At challenging times, wisdom often emerges from unlikely places.
During this period, one of those voices of wisdom has been Soviet Jewry legend Natan Sharansky. Sharansky, possibly the most famous Soviet refusenik, spent nine years in prison, much of that in isolation, for applying for an exit visa to Israel and for his involvement in the Soviet Jewry cause.
As one who has spent time in isolation, Sharansky has been featured in a video that has gone viral called “Tips for Quarantine.” Of his many useful tips, Tip #3, is the one that caught the attention of many of the 14-year-olds that I teach weekly.
“Number 3,” said Sharansky, is to “never give up on your sense of humor.” And certainly, for many of us who have shared memes, videos and jokes, we have used our senses of humor to gain some sanity during this taxing time.
But this week, during the seminar with the eighth grade, some felt a bit uncomfortable when it comes to laughing during a pandemic. And there is a part of me that agrees. I am not sure if people laughed during 9/11 or during pogroms or genocides and certainly there is nothing funny about what is going on. It is simply a horror that will certainly bring more pain before it gets better. We should cry and weep, not laugh.
But the words of Dr. Lori Gottlieb helped me to realize that human reaction to a plague is not so simple. She writes, “It’s true; a global pandemic isn’t funny. But as we all take measures to protect our physical health, we also need to protect our emotional health… Everyone copes with horrible situations differently. For some, humor is a balm. It’s both/and: It’s horrible and we can allow our souls to breathe” (Dear Therapist’s Guide to Staying Sane During a Pandemic). It is not an “either/or” that we either laugh or cry, it is that we need to do “both/and.” To keep healthy we need to both laugh and cry. This “both/and” approach is so necessary for us to internalize in this time of the COVID-19 crisis.
Jewish tradition often embraces this “both/and” mentality by embracing contradictions in many of our rituals. For example, we break a glass at the peak of joy, when the wedding ceremony is completed. On the other hand, we embrace hope on the saddest of days by marking the birth of the messiah on the day of mourning of Tisha B’Av.
But there is no other time in the Jewish Calendar where the “both/and” is as present as it is at the Seder.
The Seder table is the “both/and’’ table, as we dress it up like royalty with fine China and crystal, with bowls of tears placed next to cups of freedom.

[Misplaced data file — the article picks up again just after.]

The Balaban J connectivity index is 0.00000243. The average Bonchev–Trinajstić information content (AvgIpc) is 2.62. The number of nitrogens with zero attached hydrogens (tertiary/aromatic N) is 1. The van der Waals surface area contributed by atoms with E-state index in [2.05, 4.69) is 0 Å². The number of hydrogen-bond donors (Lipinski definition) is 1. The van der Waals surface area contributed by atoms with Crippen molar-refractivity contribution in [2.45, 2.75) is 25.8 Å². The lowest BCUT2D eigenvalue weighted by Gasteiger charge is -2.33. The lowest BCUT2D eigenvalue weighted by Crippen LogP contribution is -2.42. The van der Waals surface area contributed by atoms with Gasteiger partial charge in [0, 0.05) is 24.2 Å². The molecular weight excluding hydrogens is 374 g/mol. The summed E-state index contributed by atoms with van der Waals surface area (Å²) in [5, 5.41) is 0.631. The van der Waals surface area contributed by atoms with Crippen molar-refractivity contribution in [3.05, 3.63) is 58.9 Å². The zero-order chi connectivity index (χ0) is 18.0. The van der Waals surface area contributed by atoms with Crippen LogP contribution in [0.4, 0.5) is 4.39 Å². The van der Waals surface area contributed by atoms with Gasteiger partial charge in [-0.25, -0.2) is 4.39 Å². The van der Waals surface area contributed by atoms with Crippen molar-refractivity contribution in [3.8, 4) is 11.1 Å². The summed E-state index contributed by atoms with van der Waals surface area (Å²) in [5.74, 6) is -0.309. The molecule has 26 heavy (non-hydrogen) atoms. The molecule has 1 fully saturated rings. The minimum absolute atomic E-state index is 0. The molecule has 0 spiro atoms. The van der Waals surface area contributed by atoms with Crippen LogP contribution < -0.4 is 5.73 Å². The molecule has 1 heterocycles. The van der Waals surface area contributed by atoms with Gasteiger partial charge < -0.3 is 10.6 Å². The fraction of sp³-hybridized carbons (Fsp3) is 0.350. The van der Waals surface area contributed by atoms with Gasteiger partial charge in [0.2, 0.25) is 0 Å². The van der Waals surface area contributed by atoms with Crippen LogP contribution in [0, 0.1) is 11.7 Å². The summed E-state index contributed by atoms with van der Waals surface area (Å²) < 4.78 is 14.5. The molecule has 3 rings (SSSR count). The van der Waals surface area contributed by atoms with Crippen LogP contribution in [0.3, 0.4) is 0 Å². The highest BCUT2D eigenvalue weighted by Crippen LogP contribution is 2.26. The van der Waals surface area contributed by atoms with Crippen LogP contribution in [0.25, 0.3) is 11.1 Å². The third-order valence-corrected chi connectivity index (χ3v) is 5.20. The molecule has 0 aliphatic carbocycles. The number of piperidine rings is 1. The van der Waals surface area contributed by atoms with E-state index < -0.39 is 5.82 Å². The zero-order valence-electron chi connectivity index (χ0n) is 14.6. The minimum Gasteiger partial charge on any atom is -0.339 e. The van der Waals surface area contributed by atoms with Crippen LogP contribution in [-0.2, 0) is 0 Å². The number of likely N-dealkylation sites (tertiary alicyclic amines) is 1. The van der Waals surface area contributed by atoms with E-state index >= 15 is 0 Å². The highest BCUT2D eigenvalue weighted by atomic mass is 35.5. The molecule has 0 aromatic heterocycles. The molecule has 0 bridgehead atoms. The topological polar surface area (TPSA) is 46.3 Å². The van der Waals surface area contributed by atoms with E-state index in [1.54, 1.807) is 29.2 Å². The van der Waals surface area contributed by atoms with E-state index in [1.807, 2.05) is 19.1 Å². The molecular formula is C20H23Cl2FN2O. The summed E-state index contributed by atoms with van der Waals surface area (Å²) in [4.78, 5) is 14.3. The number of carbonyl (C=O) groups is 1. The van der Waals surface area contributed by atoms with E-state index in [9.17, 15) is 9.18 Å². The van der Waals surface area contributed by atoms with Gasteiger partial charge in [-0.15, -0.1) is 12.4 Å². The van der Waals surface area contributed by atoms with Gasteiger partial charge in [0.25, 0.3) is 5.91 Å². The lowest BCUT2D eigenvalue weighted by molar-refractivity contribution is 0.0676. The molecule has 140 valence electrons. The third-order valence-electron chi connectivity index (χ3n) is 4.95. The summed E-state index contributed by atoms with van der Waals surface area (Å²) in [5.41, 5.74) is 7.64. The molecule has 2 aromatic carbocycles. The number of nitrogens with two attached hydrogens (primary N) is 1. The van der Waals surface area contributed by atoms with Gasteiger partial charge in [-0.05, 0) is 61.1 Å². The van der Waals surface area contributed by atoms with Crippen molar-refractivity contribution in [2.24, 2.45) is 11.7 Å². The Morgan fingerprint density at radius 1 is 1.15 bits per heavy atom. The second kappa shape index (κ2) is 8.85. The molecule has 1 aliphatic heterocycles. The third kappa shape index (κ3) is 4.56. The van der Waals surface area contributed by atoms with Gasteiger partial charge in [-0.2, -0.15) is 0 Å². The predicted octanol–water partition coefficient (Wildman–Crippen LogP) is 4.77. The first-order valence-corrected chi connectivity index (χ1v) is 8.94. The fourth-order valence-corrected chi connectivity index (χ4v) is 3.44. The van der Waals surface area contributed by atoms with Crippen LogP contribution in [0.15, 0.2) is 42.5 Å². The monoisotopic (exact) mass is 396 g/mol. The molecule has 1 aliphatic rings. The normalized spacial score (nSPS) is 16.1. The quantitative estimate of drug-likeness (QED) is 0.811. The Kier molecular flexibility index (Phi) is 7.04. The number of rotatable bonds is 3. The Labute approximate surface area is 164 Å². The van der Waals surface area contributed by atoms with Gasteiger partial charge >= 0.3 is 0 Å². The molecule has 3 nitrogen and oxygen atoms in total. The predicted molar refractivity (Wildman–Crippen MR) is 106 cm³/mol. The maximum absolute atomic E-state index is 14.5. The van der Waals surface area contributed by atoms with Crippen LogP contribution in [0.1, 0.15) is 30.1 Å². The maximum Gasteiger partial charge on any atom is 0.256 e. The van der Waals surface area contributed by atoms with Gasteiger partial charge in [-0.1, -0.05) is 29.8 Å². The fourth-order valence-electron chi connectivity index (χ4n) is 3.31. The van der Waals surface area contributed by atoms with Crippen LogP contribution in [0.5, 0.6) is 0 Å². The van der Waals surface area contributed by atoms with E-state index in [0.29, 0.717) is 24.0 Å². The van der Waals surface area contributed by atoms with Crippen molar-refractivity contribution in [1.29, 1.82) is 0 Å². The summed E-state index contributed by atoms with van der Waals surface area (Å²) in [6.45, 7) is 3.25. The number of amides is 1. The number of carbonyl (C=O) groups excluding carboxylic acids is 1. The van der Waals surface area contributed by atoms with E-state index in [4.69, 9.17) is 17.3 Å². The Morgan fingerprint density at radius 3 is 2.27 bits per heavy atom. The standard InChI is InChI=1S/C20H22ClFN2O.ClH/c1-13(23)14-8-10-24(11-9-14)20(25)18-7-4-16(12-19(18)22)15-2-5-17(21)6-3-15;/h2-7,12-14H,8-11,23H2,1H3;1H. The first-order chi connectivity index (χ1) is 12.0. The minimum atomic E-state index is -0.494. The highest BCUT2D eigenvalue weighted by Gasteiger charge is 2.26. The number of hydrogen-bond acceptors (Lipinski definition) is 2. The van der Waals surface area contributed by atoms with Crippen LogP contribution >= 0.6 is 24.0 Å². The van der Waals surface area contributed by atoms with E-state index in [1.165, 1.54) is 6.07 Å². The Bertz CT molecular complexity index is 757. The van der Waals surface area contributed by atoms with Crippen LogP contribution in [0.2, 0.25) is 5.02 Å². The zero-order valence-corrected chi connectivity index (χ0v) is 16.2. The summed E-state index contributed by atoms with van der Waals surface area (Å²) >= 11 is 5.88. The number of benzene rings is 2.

The text of the Haggadah is a “both/and” text. As R. Steinsaltz points out in his introduction to the Four Questions, “The reason for asking is because on the night of the seder there are traditions with differing messages—some are rituals of freedom and redemption. Some are rituals of slavery and oppression. Therefore, it begs to question” (R. Steinsaltz Haggadah, p. 16). We also recite hashata avdei, today we are slaves and also say, lshana ha’baa bnei chorin, next year we will be free. We invite the Wise and the Rebellious children to the table and everyone in between. It is a night and a discussion filled with “both/and.”
And we eat the “both/and’’ foods. Matzah, according to R. Steinsaltz, has two sides. One side is in remembrance of the slavery and the other is in remembrance of the redemption. Matzah is lechem oni, poor person’s bread. It also reminds us of the night of excitement and joy as we left in a blessed rush and could not wait for the bread to rise (p. 53). Matzah,the quintessential “both/and” food, is so much the symbol of the day that Pesach is called Chag HaMatzot in the Torah and beyond.
And to take it one step further, we take the “both/and” food and we make a sandwich. We are commanded to place the ultimate symbol of the redemption, the Pesach sacrifice, on top of the ultimate symbol of the oppression, the maror, and eat both together on top of the matzah. Al matzot umorerim yochluhu (Bamidbar 9:11).
The Seder night is a night that begins with slavery and ends with freedom (matchil b’gnut u’msayem b’shevach) with the “both/and” experience found throughout. The Seder teaches us a lesson that we must pass on to our children that, contrary to what may seem most logical, most of life is not “either/or”; the human condition is mostly “both/and.”
During this time of the COVID crisis, we are also embracing contradictory emotions. Screens and devices are “both/and.” It is both critical for all of us to be on our screens in order to work and learn and not healthy to be on them all day.
How we approach time is also “both/and.” Yes, many have more time to clean out closets and pursue hobbies or read. And, at the same time, time is a stressor as no one knows how much time will pass and how this nightmare will end.
How we approach our spiritual selves is also a “both/and.” On the one hand we feel that the world is more of a mystery than ever before, while at the same time, we feel more confident that we are grounded in the important things in our lives—family and friends and relationships.
There is nothing joyous about the experience of slavery, where our ancestors were oppressed and their babies were killed. And there is nothing funny about the virus that is plaguing our world. But, like it or not, whether it is in the day-to-day routines of work or home or during dramatic times such as these, life brings us challenges that are beyond our control.
And, like it or not, we have to cope with these challenges in order to be productive, healthy and giving people. We must respond ourselves and teach our children that one key to achieving this is to strike a healthy balance—a balance that is rarely achieved in the world of the “either/or”—but lives squarely in the world of the “both/and.”
Rabbi Aaron Frank is the head of school at Kinneret Day School.